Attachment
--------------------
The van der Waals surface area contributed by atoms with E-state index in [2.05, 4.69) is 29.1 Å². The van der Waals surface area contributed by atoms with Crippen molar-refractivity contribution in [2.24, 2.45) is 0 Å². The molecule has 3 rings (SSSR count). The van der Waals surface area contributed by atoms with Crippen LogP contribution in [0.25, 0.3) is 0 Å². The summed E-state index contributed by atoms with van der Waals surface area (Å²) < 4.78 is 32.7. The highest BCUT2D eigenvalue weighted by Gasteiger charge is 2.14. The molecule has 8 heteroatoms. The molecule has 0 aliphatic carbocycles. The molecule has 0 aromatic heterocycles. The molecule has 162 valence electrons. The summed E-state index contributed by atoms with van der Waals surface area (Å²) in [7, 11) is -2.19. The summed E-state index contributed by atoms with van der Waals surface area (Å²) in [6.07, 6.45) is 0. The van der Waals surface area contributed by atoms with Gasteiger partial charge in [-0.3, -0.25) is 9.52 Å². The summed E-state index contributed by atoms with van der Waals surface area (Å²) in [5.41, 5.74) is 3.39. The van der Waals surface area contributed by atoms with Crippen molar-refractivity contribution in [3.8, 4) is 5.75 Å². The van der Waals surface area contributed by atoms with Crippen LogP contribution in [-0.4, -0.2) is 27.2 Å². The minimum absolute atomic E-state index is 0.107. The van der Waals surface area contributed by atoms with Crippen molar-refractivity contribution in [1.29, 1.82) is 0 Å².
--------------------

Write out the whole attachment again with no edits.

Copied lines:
The van der Waals surface area contributed by atoms with E-state index in [2.05, 4.69) is 29.1 Å². The van der Waals surface area contributed by atoms with Crippen molar-refractivity contribution in [2.24, 2.45) is 0 Å². The molecule has 3 rings (SSSR count). The van der Waals surface area contributed by atoms with Crippen LogP contribution in [0.25, 0.3) is 0 Å². The summed E-state index contributed by atoms with van der Waals surface area (Å²) < 4.78 is 32.7. The highest BCUT2D eigenvalue weighted by Gasteiger charge is 2.14. The molecule has 8 heteroatoms. The molecule has 0 aliphatic carbocycles. The molecule has 0 aromatic heterocycles. The molecule has 162 valence electrons. The summed E-state index contributed by atoms with van der Waals surface area (Å²) in [7, 11) is -2.19. The summed E-state index contributed by atoms with van der Waals surface area (Å²) in [6.07, 6.45) is 0. The van der Waals surface area contributed by atoms with Gasteiger partial charge in [-0.3, -0.25) is 9.52 Å². The summed E-state index contributed by atoms with van der Waals surface area (Å²) in [5.41, 5.74) is 3.39. The van der Waals surface area contributed by atoms with Crippen molar-refractivity contribution in [3.8, 4) is 5.75 Å². The van der Waals surface area contributed by atoms with Crippen LogP contribution in [-0.4, -0.2) is 27.2 Å². The minimum absolute atomic E-state index is 0.107. The van der Waals surface area contributed by atoms with Crippen molar-refractivity contribution in [1.29, 1.82) is 0 Å².